And you can keep in touch with George’s passion through his blog .His recent posting (A Winter’s Tail, Tongue and Cheek 23 June 2009) is a perfect example of his approach to food. Next on my wish list is to spend more time in Birregurra, have lunch with George at the weekend and then attend one of his cooking classes on Monday.

Saturday, June 27, 2009

Food Inc.

Imagine taking Jean Anthelme Brillat-Savarin with you to the supermarket and then buying him lunch at the local drive through take away on the way home. Having shown him what you were eating what would he tell you about what you are?
Any day in the newspaper we can read about what our diet is doing to us as individuals – obesity, diabetes, heart attacks, bowel cancer, even the mental health of our children, all linked to what we put into our bodies. Tell me what you eat and I will tell you that you are fat and unhealthy.
But what we eat has far wider reaching and more insidious implications. What we eat also tells us what we are as a society. What we eat reflects our values and defines our culture. And if you are concerned about what those values are you should go and see Food Inc.
Essentially the words of Eric Schlosser (Fast Food Nation) and Michael Pollan (In Defense of Food and The Omnivore’s Dilemma) with pictures, Robert Kenner’s film aims to ‘lift the lid on the food industry’ by exposing the greed of the huge corporations who bring us the food we eat with, he contends, the collusion of the USDA (The United States Department of Agriculture) and the FDA (the Food and Drug Administration).
Kenner sets out to demonstrate that the food industry puts profit ahead of the health of consumers, the livelihood of farmers, the safety of workers and environmental concerns by considering a wide range of issues associated with food production including the omnipresence of corn syrup in the food chain, how the animals we eat are raised and killed, genetic engineering, cloning and food contamination.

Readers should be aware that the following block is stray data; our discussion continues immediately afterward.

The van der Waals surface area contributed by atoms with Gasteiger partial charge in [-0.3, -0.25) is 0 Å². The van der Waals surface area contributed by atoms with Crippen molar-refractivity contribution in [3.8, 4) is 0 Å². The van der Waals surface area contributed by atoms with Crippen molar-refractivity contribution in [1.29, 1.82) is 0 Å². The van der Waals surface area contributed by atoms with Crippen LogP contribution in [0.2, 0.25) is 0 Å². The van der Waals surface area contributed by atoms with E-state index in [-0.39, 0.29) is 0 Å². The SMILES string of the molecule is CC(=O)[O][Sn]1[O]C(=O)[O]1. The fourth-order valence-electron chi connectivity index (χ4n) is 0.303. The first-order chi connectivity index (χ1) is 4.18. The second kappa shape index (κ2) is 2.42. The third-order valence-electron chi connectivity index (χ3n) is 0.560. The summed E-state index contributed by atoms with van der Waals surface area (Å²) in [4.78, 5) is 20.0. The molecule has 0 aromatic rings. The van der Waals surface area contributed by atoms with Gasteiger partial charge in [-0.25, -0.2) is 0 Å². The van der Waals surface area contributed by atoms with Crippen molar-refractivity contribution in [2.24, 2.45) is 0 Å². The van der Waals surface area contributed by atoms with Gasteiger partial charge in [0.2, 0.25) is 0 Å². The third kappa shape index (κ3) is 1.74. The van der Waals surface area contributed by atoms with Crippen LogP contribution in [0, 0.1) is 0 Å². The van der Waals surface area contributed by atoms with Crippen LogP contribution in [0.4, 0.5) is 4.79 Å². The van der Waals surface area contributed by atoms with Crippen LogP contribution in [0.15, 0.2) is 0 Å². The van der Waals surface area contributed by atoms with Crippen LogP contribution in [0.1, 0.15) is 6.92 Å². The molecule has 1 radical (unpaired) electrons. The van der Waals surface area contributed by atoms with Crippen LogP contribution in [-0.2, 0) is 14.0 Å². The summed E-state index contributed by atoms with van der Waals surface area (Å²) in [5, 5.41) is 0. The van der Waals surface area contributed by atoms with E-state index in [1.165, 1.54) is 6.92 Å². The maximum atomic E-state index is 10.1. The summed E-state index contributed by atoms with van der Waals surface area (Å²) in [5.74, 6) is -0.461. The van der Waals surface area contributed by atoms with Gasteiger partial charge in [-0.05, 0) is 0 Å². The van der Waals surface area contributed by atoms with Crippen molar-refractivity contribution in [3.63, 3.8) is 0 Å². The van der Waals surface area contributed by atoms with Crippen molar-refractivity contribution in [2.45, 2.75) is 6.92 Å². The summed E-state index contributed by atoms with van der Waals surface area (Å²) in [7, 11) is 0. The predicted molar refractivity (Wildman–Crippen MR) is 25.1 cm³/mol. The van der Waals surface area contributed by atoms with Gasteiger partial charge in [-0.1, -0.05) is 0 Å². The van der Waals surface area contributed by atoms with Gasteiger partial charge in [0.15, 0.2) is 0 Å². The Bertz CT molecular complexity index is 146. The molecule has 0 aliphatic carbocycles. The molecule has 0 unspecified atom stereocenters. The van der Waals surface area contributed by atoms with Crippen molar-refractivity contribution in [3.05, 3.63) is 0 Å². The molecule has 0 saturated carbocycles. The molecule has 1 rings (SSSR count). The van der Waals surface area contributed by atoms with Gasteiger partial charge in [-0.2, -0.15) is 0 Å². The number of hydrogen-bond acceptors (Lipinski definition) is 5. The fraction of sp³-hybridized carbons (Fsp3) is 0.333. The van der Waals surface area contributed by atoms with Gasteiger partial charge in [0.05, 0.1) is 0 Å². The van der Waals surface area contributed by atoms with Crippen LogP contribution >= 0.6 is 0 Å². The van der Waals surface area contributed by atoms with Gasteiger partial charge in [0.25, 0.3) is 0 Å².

Schosser and Pollan both appear in the film along with Joel Salatin (who farms poultry and pigs in the Shenandoah Valley and features in The Omnivore’s Dilemma) and individuals who do try to make a difference – the mother whose son died from eating contaminated hamburgers and now acts as a lobbyist, the seed cleaner who in his own quiet way tried to take on Monsanto, the family that simply can’t afford to eat healthy food and the organic yoghurt manufacturer who has converted WalMart. There are also fairly graphic scenes of how meat is processed which won’t appeal to the squeamish or the vegetarian.
Whether this is a good documentary or not is open to discussion but I would hope that it will bring the issues raised by Schlosser and Pollan to a wider audience and make more people think about the choices we make when it comes to the food we eat. And perhaps more importantly make people realise that there are choices to be made. It can’t be denied that the industrialisation of food production has changed the world we live in. Eating, the food we choose to eat and the food available to us, have always had political and social implications but it is worth remembering that we do get the opportunity to vote three times a day.
This is a very American film and of course all the examples and statistics refer to the USA. If you have read Eric Schlosser's book you will know that some of the things he talks about - fast food chains sponsoring school canteens for example - simply do not happen here. But that isn't to say that they couldn't. What is happening here in Australia? What effect has fast food had on food production here? What do you know about GM crops in Australia? Who controls meat processing in Australia? What do you know about the effect of mining operations in the Hunter Valley on local food production? Do you know who manufactures the food you purchase at the supermarket? Don’t assume that Food Inc. won't/doesn’t happen here.

Tuesday, June 16, 2009

Cuisine du Moi

Cuisine du Moi is the title of a new publication about Gavin Canardéaux (pronounced Canadew). Subtitled ‘True stories and original recipes from the world’s most authentic chef’. Canardéaux’s life and work have been recorded by Ben Canaider and I went along to hear Ben talk about Gavin at the recent Sydney Writer’s Festival.